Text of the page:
6 The title “Sponsa Spiritus Sancti,” or Spouse of the Holy Spirit, is applied to the Blessed Virgin Mary by St. Francis of Assisi in the Antiphon “Sancta Maria Virgo,” within his Office of the Passion. Cf. J. Schneider, O.F.M., Virgo Ecclesia Facta: The Presence of Mary in the Crucifix of San Damiano and in the Office of the Passion of St. Francis of Assisi, (New Bedford,
MA: Academy of the Immaculate, 2004), p. 105.
7 SK 1318.
9 Cf. the Apostolic Constitution of Pope Pius IX Ineffabilis Deus, issued on December 8, 1854, in which the Holy Father solemnly declared the Dogma
of the Immaculate Conception. Cf. also R. Rosini, O.F.M., Mariology of Blessed John Duns Scotus, translated by P. Fehlner, F.I., Academy of the
Immaculate, New Bedford, MA, 2008.
10 SK 1318.
11 P. Fehlner, F.I., St. Maximilian Ma. Kolbe, Martyr of Charity – Pneumatologist, (New Bedford, MA: Academy of the Immaculate, 2004), pp. 100–101.
12 SK 1286.
13 Cf. A. Dozè, “Le mystère de Saint Joseph révéle a deux femmes: Therèse (d’Avila) et Bernadette”, in Actas simposio de Kevelaer 2005, and St. Peter
Julian Eymard, Month of St. Joseph.
14 It has been claimed that St. Maximilian Maria Kolbe (in the company of St. Francis of Assisi) opened the door to feminist theology by calling the Blessed Virgin Mary both the Spouse of the Holy Spirit and the Holy Spirit quasi-incarnate. This, however, is absurd, especially if one considers the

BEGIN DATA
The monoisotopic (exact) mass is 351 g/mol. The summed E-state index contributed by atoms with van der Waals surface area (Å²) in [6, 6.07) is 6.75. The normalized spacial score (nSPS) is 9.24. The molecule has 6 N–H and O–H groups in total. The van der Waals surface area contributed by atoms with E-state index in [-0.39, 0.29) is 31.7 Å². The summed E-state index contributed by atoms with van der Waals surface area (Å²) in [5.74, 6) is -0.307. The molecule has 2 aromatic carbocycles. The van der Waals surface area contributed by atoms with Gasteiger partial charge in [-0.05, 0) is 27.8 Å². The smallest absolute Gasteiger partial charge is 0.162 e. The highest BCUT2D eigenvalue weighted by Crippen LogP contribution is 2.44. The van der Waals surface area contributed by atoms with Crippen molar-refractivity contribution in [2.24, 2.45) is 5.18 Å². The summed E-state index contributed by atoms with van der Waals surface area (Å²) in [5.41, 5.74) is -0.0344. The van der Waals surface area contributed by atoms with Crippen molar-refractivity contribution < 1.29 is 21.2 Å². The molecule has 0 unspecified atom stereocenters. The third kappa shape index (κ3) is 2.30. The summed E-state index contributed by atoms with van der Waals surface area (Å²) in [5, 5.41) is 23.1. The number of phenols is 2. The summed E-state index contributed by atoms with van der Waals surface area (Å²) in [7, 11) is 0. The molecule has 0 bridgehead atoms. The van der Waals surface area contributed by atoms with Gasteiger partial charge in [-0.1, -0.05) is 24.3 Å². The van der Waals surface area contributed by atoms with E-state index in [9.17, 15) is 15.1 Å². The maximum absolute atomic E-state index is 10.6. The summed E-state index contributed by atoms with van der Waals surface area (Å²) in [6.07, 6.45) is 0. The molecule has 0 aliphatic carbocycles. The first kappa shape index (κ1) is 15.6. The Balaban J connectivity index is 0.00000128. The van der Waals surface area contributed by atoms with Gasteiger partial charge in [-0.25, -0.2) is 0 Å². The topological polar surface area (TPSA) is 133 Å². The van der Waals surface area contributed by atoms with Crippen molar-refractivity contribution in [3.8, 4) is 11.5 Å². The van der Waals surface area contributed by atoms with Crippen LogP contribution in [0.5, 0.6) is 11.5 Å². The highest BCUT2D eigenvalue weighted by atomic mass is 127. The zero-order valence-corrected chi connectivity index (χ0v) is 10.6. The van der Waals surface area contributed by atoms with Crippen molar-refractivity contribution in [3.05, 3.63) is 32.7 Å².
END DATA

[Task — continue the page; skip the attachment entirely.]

premises of feminist theology. Far from promoting femininity, typical feminist thought relies on a revolutionary disjunction between womanhood and motherhood, a unity at the very core of femininity, and a further rejection of the complementarity of the male and female genders altogether: the so-called ideal of “androgyny.” However, it is precisely the unity of womanhood and motherhood that is most perfectly manifested in the virginal maternity of Mary:
Mother of God and Spouse of the Holy Spirit. The unique spousal union between the Blessed Virgin Mary and the Holy Spirit bears the most perfect fruit: the God-man Jesus Christ. Clearly then, the dignity of the Blessed Virgin as Spouse of the Holy Spirit and the Holy Spirit quasi-incarnate, as with every Marian dignity, hinges on the divine Maternity. Cf. M. Hauke, God or Goddess?, translated by D. Kipp, Ignatius Press, San Francisco, CA, 1995.